What does sugar do to your teeth?
Posted 24th May, 2017
With National Smile Month 2017 in full swing, we thought it’d be a great time to get into the key message of reducing our sugar consumption by taking a look at just what sugar really does to our teeth.
The oral ecosystem – a life of its own
The human body is a complex organism and contains many of its very own ecosystems. The mouth is just one of these. Our teeth and gums are surrounded by a sea of bacteria. Some of these are good for us and help to repair and restore the teeth, whilst others are harmful and responsible for creating acid and attacking our teeth. Essentially, our mouths contain a bacterial battleground in which these two forces are constantly fighting for victory. One of the single biggest factors that determines which of the forces wins is the amount of sugar we consume.
Stage one – the acid attack begins
As soon as sugar is introduced to your mouth, the harmful bacteria that are naturally present begin to feed on it, resulting in the creation of acids which then begin to attack the enamel surface of your teeth – the shiny protective layer that protects the more delicate inner layers of your teeth as well as the root. According to the British Dental Association, this attack can last for up to an hour every time you consume a sugary food or drink. If you consume sugar regularly, such as is typical at Easter, the acid is able to attack for prolonged or even constant periods of time.
As acids keep on attacking the teeth, they cause the minerals to be removed from the enamel. This is called demineralisation. The fight against demineralisation is led by your saliva. Saliva is rich in calcium and phosphates, which help to replace the minerals and repair the damage caused by acid. This important work can be supported by using a fluoride toothpaste which also helps to strengthen the enamel.
Stage two – when cavities form
The outside layer of enamel is the hardest part of the tooth, and its job is to protect the softer and highly sensitive inside layers. If the acid is allowed to continuously attack the enamel, the surface becomes porous and eventually cavities will form. These are essentially holes in the protective layer, which if left untreated can continue to grow and gradually penetrate deeper. In adults, it typically takes at least six months for a cavity to form. Children, however, have softer enamel and cavities can take hold in as little as three months. If the cavity reaches all the way to the inside where the nerve endings are, it will result in discomfort and toothache.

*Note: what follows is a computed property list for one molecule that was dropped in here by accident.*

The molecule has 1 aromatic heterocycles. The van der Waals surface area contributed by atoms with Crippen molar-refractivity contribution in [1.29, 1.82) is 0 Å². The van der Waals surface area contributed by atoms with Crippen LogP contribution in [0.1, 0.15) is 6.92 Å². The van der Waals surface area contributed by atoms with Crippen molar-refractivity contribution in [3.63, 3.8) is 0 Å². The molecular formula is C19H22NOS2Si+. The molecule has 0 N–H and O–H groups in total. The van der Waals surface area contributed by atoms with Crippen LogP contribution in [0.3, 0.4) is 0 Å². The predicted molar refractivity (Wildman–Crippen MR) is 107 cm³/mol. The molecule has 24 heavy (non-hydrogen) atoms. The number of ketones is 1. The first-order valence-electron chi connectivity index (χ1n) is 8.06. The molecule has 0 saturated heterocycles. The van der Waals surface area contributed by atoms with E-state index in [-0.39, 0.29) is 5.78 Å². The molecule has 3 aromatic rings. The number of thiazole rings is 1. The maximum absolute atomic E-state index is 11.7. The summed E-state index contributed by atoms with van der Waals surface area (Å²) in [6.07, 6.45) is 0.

Stage three – when tooth decay kicks in
Once a cavity has taken hold and the damage has extended into the softer inner layer known as dentine, it becomes known as tooth decay. At this stage, it can usually be treated by thorough cleaning followed by a filling. Left unchecked, tooth decay can progress until the root of the tooth is damaged and eventually destroyed, usually leaving little choice but to remove the tooth.
Whilst tooth decay remains one of the most common causes of tooth loss, the good news is that a combination of good eating and drinking habits, good brushing and regular visits to the dentist mean that it is also very avoidable.
Here at Gwersyllt Dental Practice in Wrexham, we are passionate about promoting a proactive, preventative approach to dentistry for all the family. We help our patients of all ages to maintain a healthy mouth and a happy smile. To find out more about what we can offer or to book an appointment now, call us on 01978 757409 or enquire online here for a swift response.Posted by Gwersyllt Dental at 24 May 2017 at 02:11:07 under Coffee Drinkers,Cosmetic Dentistry,Dental Care,Dental Check-Ups,Dental Health,Dental Implants,Dental Tips,Did you know,Miscellaneous,News,Oral Health,Pregnancy,Routine Check-Ups,Six Month Smiles,Students,Teeth whitening,Tooth Pain